3. that’s right because this male dominated misogynistic society has decided that a man can have sex with an underage child and it can be called something else except what it is which is rape. Rape culture prevails in the misogyny. And it’s fine to stand on your principles when you’re are never gonna be raped. Double jeopardy or not.

  4. Actually men do get raped.

    And sex with a fourteen-year old whose state of mind was such that if she were sixteen it would have been consent (a convoluted way of putting it, but you know what I mean) while a serious matter – and if this man had got two years when first sentenced it would not be a day too long – is not the same thing as rape.

    But then, sisterhood, we know that if you had your way a man acquitted of rape would be tried again, and again, and again until a jury gave the “right” answer – that’s if you allowed him a trial at all, as to which I am not sure.

  5. Andrew you will never be raped or you do not live under the threat of rape as part of your day to day reality. Men don’t. Yet they pontificate about it as if they are. And yes I know boys get raped too and we know again who is doing the raping 99% of the time.

    In cases like this who is it that gets to decide whether a 14 (13 year old child in this particular case) has the mind of sixteen year old, and sixten is also still a child. Let’s hazard a guess shall we, is this child a child and therefore should have been left alone by sexually predatory men to be a child, or has she had magically morphed into a ‘fuckable’ child in the eyes of this warped male dominated world. How convenient in a society where most rapists are men and the majority of victims are female that it’s men making these judgements for the good of society.
    If the age of consent is 16, then a 40 something man having sex with a child under the age of 16 is a rapist. And yes I don’t need a trial to tell me that. And if the argument is that she consented when someone’s screwed with her mind enough why wouldn’t she.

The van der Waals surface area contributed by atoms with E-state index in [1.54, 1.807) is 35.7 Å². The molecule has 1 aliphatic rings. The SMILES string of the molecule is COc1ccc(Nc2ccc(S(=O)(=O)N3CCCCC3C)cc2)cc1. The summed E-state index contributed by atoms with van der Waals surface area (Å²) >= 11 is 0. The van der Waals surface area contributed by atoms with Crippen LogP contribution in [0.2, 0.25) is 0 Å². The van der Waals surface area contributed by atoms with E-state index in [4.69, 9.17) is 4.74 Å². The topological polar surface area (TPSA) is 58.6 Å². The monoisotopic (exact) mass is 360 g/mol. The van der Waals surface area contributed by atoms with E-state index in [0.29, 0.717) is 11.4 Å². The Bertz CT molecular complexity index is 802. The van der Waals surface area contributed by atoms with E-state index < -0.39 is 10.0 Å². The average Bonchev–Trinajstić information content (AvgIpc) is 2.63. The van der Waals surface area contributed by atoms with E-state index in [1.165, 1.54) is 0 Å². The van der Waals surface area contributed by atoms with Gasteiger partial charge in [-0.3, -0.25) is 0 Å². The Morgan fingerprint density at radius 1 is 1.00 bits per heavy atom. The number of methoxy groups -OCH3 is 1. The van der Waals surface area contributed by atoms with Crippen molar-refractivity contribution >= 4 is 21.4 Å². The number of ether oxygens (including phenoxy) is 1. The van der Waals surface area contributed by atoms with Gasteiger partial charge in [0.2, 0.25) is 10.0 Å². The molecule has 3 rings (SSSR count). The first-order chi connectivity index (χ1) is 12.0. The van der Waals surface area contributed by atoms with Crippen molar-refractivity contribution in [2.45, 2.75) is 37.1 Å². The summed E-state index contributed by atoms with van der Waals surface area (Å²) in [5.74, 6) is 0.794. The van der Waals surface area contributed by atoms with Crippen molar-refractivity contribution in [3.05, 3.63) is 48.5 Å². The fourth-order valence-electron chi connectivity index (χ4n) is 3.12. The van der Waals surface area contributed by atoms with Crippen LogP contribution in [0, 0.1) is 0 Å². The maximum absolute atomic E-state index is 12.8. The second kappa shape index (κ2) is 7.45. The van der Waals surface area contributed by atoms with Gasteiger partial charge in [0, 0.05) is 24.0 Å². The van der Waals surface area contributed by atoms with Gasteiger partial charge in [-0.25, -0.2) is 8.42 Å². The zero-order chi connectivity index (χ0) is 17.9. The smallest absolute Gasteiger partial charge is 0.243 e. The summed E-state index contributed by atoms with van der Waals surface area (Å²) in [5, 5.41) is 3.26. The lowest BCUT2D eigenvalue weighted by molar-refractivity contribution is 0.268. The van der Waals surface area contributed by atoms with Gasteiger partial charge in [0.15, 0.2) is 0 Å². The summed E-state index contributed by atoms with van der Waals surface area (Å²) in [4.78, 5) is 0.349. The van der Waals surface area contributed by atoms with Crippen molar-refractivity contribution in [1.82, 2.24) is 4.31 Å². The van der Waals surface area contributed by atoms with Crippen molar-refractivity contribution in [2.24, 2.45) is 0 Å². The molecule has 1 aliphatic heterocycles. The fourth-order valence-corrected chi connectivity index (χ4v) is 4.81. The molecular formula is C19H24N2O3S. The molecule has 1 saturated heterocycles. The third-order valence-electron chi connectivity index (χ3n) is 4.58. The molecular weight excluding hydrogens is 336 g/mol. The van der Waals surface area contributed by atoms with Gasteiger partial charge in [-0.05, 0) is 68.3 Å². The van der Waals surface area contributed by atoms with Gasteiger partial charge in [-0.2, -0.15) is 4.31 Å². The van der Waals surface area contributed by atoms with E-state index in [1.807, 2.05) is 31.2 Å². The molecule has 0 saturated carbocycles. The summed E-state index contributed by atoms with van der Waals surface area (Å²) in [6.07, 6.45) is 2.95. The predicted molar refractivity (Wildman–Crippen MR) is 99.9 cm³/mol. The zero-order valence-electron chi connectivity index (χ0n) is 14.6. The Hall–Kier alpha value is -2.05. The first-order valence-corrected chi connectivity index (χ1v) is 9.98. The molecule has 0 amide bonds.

However if he manages to lay low for three years he’d get away with it in your world anyway.

  6. Sisterhood: the point I made is that while logically sex with an under-age girl is a form of rape whatever her state of mind – that’s not the law and the difference affects the sentence.

    You will know that any age of consent is arbitrary. Sixteen here; fifteen in France; seventeen in both jurisdictions in Ireland (and much difference it makes!) – whatever the age there will be some whose state of mind is entirely consensual before they get to it and others whose consent after that age is not based on a true understanding – but in the former case there is and in the latter there is not an offence.

    “You don’t need a trial”. Yes you do. If the man denies that there was any intercourse at all there is a triable question. And an allegation to be proved. Beyond reasonable doubt.

    Whatever you may think, I don’t excuse rapists, child-molesters, and similar scum. But I do say that men alleged to be such – like all defendants – are entitled to fair trial and the presumption of innocence. You obviously differ. Please never get accused or suspected of a serious offence.

  7. If you believe that after three years a rape which is not reported should be just forgotten about (is this the same for all crime including murder?) people have more to fear from that than they do from me.

  8. I’m not wedded to three years; but a limit there should be because there comes a point at which such cases are not susceptible to a fair trial. And no, I would not apply it to murder. Sex cases so commonly rely on word against word that they fall into a class of their own.